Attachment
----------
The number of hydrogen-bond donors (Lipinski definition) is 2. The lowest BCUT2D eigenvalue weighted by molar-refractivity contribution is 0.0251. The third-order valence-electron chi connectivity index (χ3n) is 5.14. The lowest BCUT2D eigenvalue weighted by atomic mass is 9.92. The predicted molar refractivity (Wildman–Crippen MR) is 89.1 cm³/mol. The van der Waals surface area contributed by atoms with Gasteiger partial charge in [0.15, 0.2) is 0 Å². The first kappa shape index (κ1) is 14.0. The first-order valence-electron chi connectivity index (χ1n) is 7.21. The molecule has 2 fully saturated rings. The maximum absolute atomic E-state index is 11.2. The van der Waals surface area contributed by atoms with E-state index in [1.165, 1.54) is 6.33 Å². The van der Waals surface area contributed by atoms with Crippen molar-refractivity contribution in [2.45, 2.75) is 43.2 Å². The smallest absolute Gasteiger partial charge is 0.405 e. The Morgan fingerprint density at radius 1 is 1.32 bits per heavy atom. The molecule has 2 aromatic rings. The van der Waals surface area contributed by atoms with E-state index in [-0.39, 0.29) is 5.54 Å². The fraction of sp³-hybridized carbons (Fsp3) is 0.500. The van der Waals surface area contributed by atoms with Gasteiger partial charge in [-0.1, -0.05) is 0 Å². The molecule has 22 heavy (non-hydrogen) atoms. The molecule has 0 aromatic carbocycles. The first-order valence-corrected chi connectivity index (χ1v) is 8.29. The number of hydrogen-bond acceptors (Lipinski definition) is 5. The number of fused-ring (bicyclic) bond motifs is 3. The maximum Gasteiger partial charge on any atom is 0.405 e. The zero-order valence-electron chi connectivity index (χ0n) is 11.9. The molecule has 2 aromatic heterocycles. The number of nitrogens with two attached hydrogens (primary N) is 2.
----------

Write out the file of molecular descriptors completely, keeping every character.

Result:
The number of hydrogen-bond donors (Lipinski definition) is 2. The lowest BCUT2D eigenvalue weighted by molar-refractivity contribution is 0.0251. The third-order valence-electron chi connectivity index (χ3n) is 5.14. The lowest BCUT2D eigenvalue weighted by atomic mass is 9.92. The predicted molar refractivity (Wildman–Crippen MR) is 89.1 cm³/mol. The van der Waals surface area contributed by atoms with Gasteiger partial charge in [0.15, 0.2) is 0 Å². The first kappa shape index (κ1) is 14.0. The first-order valence-electron chi connectivity index (χ1n) is 7.21. The molecule has 2 fully saturated rings. The maximum absolute atomic E-state index is 11.2. The van der Waals surface area contributed by atoms with E-state index in [1.165, 1.54) is 6.33 Å². The van der Waals surface area contributed by atoms with Crippen molar-refractivity contribution in [2.45, 2.75) is 43.2 Å². The smallest absolute Gasteiger partial charge is 0.405 e. The Morgan fingerprint density at radius 1 is 1.32 bits per heavy atom. The molecule has 2 aromatic rings. The van der Waals surface area contributed by atoms with E-state index in [-0.39, 0.29) is 5.54 Å². The fraction of sp³-hybridized carbons (Fsp3) is 0.500. The van der Waals surface area contributed by atoms with Gasteiger partial charge in [-0.1, -0.05) is 0 Å². The molecule has 22 heavy (non-hydrogen) atoms. The molecule has 0 aromatic carbocycles. The first-order valence-corrected chi connectivity index (χ1v) is 8.29. The number of hydrogen-bond acceptors (Lipinski definition) is 5. The number of fused-ring (bicyclic) bond motifs is 3. The maximum Gasteiger partial charge on any atom is 0.405 e. The zero-order valence-electron chi connectivity index (χ0n) is 11.9. The molecule has 2 aromatic heterocycles. The number of nitrogens with two attached hydrogens (primary N) is 2.